Is this why Calgary’s prices didn’t skyrocket like Toronto’s?

Today there’s another article in the Herald about western Canadians buying property in Arizona. What I’ve never seen analysed is the effect it’s had on the Calgary market. A good portion of Calgarian’s property investment dollar is being spent in the U.S. rather than in Calgary. I personally know of many people who have bought in Arizona. Is this an explanation of why we haven’t seen the huge increases in prices in Calgary? If 3000 properties had been purchased in Calgary over the past 2 years rather than in the U.S.,  it would have put a lot of upward pressure on prices here.

By the way, did anyone correctly call a bottom to the Arizona prices? Those who bought a year ago hit it pretty close, yet I recall many doomers predicting further price decreases.

The following is from today’s Herald:

Diane Olson,  a realtor in Arizona,  says there is more competition for properties. “We are back to multiple bids,” she  said. “Within an hour of a listing there are five to 10 offers. Prices are still  below the high times, but the deal you got last year you will not get this  year.”

Phoenix prices

During the buildup of the U.S. housing bubble, house prices in Phoenix were  rising by $10,000-to-$20,000 a week according to realtor Diane Olson. Those  prices came crashing down in the fall of 2008, but are starting to come back  now. For instance:

– 2005 – a typical house price in Phoenix was about $265,000

– 2009 – that same house was selling for $70,000-to-$80,000

2012 – today, that house would sell for $130,000-to-$190,000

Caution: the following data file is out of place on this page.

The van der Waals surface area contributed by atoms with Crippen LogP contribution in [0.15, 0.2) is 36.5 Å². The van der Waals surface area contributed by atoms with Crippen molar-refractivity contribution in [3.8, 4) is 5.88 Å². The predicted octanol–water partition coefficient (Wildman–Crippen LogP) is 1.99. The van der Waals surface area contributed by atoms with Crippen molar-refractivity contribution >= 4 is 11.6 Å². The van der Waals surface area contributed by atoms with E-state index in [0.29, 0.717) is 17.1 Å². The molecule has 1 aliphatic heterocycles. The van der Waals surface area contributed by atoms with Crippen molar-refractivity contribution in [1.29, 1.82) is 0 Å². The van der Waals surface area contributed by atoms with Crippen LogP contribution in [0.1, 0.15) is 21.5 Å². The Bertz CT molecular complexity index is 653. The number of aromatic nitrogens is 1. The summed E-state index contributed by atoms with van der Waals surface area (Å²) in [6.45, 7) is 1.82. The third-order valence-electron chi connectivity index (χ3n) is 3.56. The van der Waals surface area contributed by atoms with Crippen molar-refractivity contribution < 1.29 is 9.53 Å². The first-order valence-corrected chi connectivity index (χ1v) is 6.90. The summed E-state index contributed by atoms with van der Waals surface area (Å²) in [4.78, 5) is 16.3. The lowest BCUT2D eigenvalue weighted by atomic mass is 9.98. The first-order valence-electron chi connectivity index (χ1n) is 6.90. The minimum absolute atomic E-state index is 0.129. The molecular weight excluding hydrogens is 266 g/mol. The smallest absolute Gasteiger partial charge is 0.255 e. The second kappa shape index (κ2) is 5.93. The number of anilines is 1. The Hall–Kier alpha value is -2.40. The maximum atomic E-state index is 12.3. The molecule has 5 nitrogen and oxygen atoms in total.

Read more: Canadians buying sunbelt properties

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One response to “Is this why Calgary’s prices didn’t skyrocket like Toronto’s?

  1. Bob – I think our prices did skyrocket, just way ahead of Eastern Canada, and even Vancouver (while I will admit that town is a beast of its own). While the AB ecomony was ticking in 2004-2007 we saw incredible appreciation in home prices. This did not occur in Ontario during the same period. I feel the pressure of the hot economy had the tendency for Albertans to take advantage of extended amortizations faster than any other region of Canada. Torontonians are basically where we were 5 years ago…and it has been a more gradual climb than was seen in Alberta.

    I know you love this site, but it has a good representation of what I am talking about…notice Edmonton and Calgary vs everyone else between 2005 and 2007.

    http://www.chpc.biz/canada_chart.html

    With respect to Arizona, I think it has more to do with the incredible windfall many Albertans captured in the 2005-2007 run up. People who cashed in, rather than investing in an already hot market, looked south for investment.

    My parents for example, who bought a house for $280K in 1997, sold it for $1MM in 2007. They rented in Calgary for a year, then downsized in Calgary and invested the difference in Phoenix.

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